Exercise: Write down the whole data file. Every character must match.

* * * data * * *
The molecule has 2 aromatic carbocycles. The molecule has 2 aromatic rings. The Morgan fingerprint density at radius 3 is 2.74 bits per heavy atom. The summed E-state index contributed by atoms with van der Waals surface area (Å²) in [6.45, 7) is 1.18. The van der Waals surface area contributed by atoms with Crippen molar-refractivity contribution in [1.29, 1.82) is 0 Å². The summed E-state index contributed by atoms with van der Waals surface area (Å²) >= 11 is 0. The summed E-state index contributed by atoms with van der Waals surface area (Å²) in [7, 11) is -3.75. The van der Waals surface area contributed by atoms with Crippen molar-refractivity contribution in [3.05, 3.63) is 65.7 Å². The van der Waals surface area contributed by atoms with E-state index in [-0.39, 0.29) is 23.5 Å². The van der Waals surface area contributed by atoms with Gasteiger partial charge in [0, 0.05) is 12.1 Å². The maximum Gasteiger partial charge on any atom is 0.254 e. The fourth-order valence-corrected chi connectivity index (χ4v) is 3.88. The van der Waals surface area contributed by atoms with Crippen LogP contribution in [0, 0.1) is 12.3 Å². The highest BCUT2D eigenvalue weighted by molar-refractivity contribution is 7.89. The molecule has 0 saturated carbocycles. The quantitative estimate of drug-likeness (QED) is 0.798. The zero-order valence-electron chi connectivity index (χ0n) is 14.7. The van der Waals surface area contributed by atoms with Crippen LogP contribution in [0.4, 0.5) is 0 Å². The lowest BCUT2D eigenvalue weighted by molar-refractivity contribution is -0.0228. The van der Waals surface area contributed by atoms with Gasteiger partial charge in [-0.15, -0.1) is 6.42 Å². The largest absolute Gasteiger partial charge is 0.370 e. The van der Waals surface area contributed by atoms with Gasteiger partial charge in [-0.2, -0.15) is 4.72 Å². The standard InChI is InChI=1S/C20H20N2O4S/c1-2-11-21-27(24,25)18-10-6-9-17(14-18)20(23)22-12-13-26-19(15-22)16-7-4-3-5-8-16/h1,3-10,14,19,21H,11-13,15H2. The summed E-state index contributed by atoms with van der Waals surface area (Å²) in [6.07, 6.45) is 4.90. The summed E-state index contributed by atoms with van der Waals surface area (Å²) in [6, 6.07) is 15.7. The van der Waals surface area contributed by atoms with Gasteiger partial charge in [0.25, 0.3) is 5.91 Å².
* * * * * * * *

The molecule has 2 aromatic carbocycles. The molecule has 2 aromatic rings. The Morgan fingerprint density at radius 3 is 2.74 bits per heavy atom. The summed E-state index contributed by atoms with van der Waals surface area (Å²) in [6.45, 7) is 1.18. The van der Waals surface area contributed by atoms with Crippen molar-refractivity contribution in [1.29, 1.82) is 0 Å². The summed E-state index contributed by atoms with van der Waals surface area (Å²) >= 11 is 0. The summed E-state index contributed by atoms with van der Waals surface area (Å²) in [7, 11) is -3.75. The van der Waals surface area contributed by atoms with Crippen molar-refractivity contribution in [3.05, 3.63) is 65.7 Å². The van der Waals surface area contributed by atoms with E-state index in [-0.39, 0.29) is 23.5 Å². The van der Waals surface area contributed by atoms with Gasteiger partial charge in [0, 0.05) is 12.1 Å². The maximum Gasteiger partial charge on any atom is 0.254 e. The fourth-order valence-corrected chi connectivity index (χ4v) is 3.88. The van der Waals surface area contributed by atoms with Crippen LogP contribution in [0, 0.1) is 12.3 Å². The highest BCUT2D eigenvalue weighted by molar-refractivity contribution is 7.89. The molecule has 0 saturated carbocycles. The quantitative estimate of drug-likeness (QED) is 0.798. The zero-order valence-electron chi connectivity index (χ0n) is 14.7. The van der Waals surface area contributed by atoms with Crippen LogP contribution in [0.4, 0.5) is 0 Å². The lowest BCUT2D eigenvalue weighted by molar-refractivity contribution is -0.0228. The van der Waals surface area contributed by atoms with Gasteiger partial charge in [-0.15, -0.1) is 6.42 Å². The largest absolute Gasteiger partial charge is 0.370 e. The van der Waals surface area contributed by atoms with Gasteiger partial charge in [-0.2, -0.15) is 4.72 Å². The standard InChI is InChI=1S/C20H20N2O4S/c1-2-11-21-27(24,25)18-10-6-9-17(14-18)20(23)22-12-13-26-19(15-22)16-7-4-3-5-8-16/h1,3-10,14,19,21H,11-13,15H2. The summed E-state index contributed by atoms with van der Waals surface area (Å²) in [6.07, 6.45) is 4.90. The summed E-state index contributed by atoms with van der Waals surface area (Å²) in [6, 6.07) is 15.7. The van der Waals surface area contributed by atoms with Gasteiger partial charge in [0.25, 0.3) is 5.91 Å².